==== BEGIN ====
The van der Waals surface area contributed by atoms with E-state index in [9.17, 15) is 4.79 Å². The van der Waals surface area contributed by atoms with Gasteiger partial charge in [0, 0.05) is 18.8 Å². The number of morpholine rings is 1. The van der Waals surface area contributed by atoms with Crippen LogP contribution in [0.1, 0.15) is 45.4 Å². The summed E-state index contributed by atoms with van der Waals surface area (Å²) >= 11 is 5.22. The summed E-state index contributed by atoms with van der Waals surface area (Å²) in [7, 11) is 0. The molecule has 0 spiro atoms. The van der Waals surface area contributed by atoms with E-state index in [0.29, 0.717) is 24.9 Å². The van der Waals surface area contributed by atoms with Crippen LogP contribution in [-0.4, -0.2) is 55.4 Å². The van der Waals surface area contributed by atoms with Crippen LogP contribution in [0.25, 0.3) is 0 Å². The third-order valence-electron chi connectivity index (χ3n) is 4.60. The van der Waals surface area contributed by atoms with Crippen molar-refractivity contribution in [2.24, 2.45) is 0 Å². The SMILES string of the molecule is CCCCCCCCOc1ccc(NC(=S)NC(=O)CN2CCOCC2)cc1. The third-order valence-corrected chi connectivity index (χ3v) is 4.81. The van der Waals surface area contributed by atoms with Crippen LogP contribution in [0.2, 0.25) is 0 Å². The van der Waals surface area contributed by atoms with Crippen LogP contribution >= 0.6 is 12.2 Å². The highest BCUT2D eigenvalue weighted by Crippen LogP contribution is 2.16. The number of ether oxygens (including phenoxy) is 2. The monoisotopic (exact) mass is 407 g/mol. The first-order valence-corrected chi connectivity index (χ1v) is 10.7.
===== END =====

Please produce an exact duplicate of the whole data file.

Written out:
The van der Waals surface area contributed by atoms with E-state index in [9.17, 15) is 4.79 Å². The van der Waals surface area contributed by atoms with Gasteiger partial charge in [0, 0.05) is 18.8 Å². The number of morpholine rings is 1. The van der Waals surface area contributed by atoms with Crippen LogP contribution in [0.1, 0.15) is 45.4 Å². The summed E-state index contributed by atoms with van der Waals surface area (Å²) >= 11 is 5.22. The summed E-state index contributed by atoms with van der Waals surface area (Å²) in [7, 11) is 0. The molecule has 0 spiro atoms. The van der Waals surface area contributed by atoms with E-state index in [0.29, 0.717) is 24.9 Å². The van der Waals surface area contributed by atoms with Crippen LogP contribution in [-0.4, -0.2) is 55.4 Å². The van der Waals surface area contributed by atoms with Crippen LogP contribution in [0.25, 0.3) is 0 Å². The third-order valence-electron chi connectivity index (χ3n) is 4.60. The van der Waals surface area contributed by atoms with Crippen molar-refractivity contribution in [2.24, 2.45) is 0 Å². The SMILES string of the molecule is CCCCCCCCOc1ccc(NC(=S)NC(=O)CN2CCOCC2)cc1. The third-order valence-corrected chi connectivity index (χ3v) is 4.81. The van der Waals surface area contributed by atoms with Crippen LogP contribution in [0.2, 0.25) is 0 Å². The van der Waals surface area contributed by atoms with Crippen LogP contribution >= 0.6 is 12.2 Å². The highest BCUT2D eigenvalue weighted by Crippen LogP contribution is 2.16. The number of ether oxygens (including phenoxy) is 2. The monoisotopic (exact) mass is 407 g/mol. The first-order valence-corrected chi connectivity index (χ1v) is 10.7.